Form S-8 is available for 1934 Act reporting companies to register securities offered to employees, directors and certain consultants under an employee benefit plan, such as an equity incentive plan. The requirements for the use of Form S-8 are much simpler than for other registration forms. Additionally, a registration statement on Form S-8 is not reviewed by the SEC before it becomes effective – it is effective immediately upon filing. Like Form S-3, Form S-8 allows a company to incorporate by reference all current and future 1934 Act reports filed by the company. In the IPO context, the company’s prospectus included in its Form S-1 is typically incorporated by reference into the Form S-8. An IPO company usually will file a Form S-8 immediately after the effectiveness of its registration statement on Form S-1.

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Practical Tip: File Your Form S-8 Immediately After Going Public!

The securities laws for granting equity awards to your employees change after your IPO. Private companies typically grant stock options or other compensation-related equity to employees pursuant to the exemption from registration under Rule 701 under the 1933 Act, while public companies register the shares to be issued under an equity incentive plan with the SEC on a Form S-8. Stock acquired by an employee under Rule 701 (e.g., by exercise of a stock option) may generally be sold 90 days after your IPO.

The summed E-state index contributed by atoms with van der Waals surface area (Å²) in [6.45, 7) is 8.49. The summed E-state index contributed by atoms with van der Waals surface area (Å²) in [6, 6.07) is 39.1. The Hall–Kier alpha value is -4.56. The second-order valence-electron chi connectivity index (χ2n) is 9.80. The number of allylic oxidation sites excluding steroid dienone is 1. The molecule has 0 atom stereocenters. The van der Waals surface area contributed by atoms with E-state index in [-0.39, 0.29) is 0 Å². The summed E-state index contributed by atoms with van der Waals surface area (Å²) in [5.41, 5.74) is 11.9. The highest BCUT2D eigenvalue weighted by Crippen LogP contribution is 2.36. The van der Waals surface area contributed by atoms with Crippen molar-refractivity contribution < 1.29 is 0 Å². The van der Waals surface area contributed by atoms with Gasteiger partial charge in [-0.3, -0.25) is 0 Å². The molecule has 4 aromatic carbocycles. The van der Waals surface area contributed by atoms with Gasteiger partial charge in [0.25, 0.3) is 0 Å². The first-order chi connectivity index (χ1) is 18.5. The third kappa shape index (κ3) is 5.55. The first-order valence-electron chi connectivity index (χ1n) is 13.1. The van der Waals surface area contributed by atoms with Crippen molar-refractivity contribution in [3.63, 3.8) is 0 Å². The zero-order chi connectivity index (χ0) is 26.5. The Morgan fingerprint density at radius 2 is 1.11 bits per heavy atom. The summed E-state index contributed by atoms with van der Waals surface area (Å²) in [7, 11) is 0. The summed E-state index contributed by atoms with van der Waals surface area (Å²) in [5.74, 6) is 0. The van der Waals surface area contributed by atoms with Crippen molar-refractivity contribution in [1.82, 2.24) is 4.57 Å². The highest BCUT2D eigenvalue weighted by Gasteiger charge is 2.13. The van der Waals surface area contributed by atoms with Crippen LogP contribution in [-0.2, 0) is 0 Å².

However, if your company registers outstanding pre-IPO awards (such as options) on a Form S-8 immediately after the IPO, employees can resell shares acquired under those awards without the 90-day waiting period. To take advantage of that benefit, file your Form S-8 immediately after your IPO, registering both outstanding pre-IPO awards and the shares available for future grant under your company’s plan. Shares that an employee acquires or purchases under Rule 701 before the Form S-8 is filed cannot be registered on a Form S-8.


Unlike Form S-3, however, Form S-8 does not require the company to file a prospectus with the SEC, but merely to provide employees with a prospectus containing specified information, including a description of the material terms and tax consequences of the equity incentive plan.